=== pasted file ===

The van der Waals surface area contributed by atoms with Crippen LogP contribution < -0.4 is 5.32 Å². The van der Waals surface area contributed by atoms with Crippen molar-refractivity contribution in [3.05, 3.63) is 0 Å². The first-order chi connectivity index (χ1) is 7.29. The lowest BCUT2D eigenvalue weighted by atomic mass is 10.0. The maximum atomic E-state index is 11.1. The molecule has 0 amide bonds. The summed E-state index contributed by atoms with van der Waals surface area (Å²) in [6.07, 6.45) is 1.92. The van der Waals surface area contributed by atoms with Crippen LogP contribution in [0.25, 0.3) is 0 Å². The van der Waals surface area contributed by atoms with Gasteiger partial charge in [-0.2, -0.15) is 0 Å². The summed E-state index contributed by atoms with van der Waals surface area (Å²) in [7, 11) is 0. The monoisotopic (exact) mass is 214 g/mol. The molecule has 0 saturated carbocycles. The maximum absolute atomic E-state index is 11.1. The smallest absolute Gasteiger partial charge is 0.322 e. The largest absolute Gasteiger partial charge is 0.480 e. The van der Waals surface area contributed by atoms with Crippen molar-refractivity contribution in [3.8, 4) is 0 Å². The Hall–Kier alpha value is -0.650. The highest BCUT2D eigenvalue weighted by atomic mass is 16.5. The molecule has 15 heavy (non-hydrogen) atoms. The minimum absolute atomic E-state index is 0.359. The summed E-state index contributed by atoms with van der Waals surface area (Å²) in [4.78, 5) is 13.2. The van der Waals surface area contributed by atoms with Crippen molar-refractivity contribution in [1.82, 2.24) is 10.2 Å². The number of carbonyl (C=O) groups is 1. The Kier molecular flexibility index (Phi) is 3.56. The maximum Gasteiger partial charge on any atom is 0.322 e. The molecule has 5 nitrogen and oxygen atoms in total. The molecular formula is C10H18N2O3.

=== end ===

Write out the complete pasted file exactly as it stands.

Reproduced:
The van der Waals surface area contributed by atoms with Crippen LogP contribution < -0.4 is 5.32 Å². The van der Waals surface area contributed by atoms with Crippen molar-refractivity contribution in [3.05, 3.63) is 0 Å². The first-order chi connectivity index (χ1) is 7.29. The lowest BCUT2D eigenvalue weighted by atomic mass is 10.0. The maximum atomic E-state index is 11.1. The molecule has 0 amide bonds. The summed E-state index contributed by atoms with van der Waals surface area (Å²) in [6.07, 6.45) is 1.92. The van der Waals surface area contributed by atoms with Crippen LogP contribution in [0.25, 0.3) is 0 Å². The van der Waals surface area contributed by atoms with Gasteiger partial charge in [-0.2, -0.15) is 0 Å². The summed E-state index contributed by atoms with van der Waals surface area (Å²) in [7, 11) is 0. The monoisotopic (exact) mass is 214 g/mol. The molecule has 0 saturated carbocycles. The maximum absolute atomic E-state index is 11.1. The smallest absolute Gasteiger partial charge is 0.322 e. The largest absolute Gasteiger partial charge is 0.480 e. The van der Waals surface area contributed by atoms with Crippen molar-refractivity contribution in [3.8, 4) is 0 Å². The Hall–Kier alpha value is -0.650. The highest BCUT2D eigenvalue weighted by atomic mass is 16.5. The molecule has 15 heavy (non-hydrogen) atoms. The minimum absolute atomic E-state index is 0.359. The summed E-state index contributed by atoms with van der Waals surface area (Å²) in [4.78, 5) is 13.2. The van der Waals surface area contributed by atoms with Crippen molar-refractivity contribution in [1.82, 2.24) is 10.2 Å². The number of carbonyl (C=O) groups is 1. The Kier molecular flexibility index (Phi) is 3.56. The maximum Gasteiger partial charge on any atom is 0.322 e. The molecule has 5 nitrogen and oxygen atoms in total. The molecular formula is C10H18N2O3.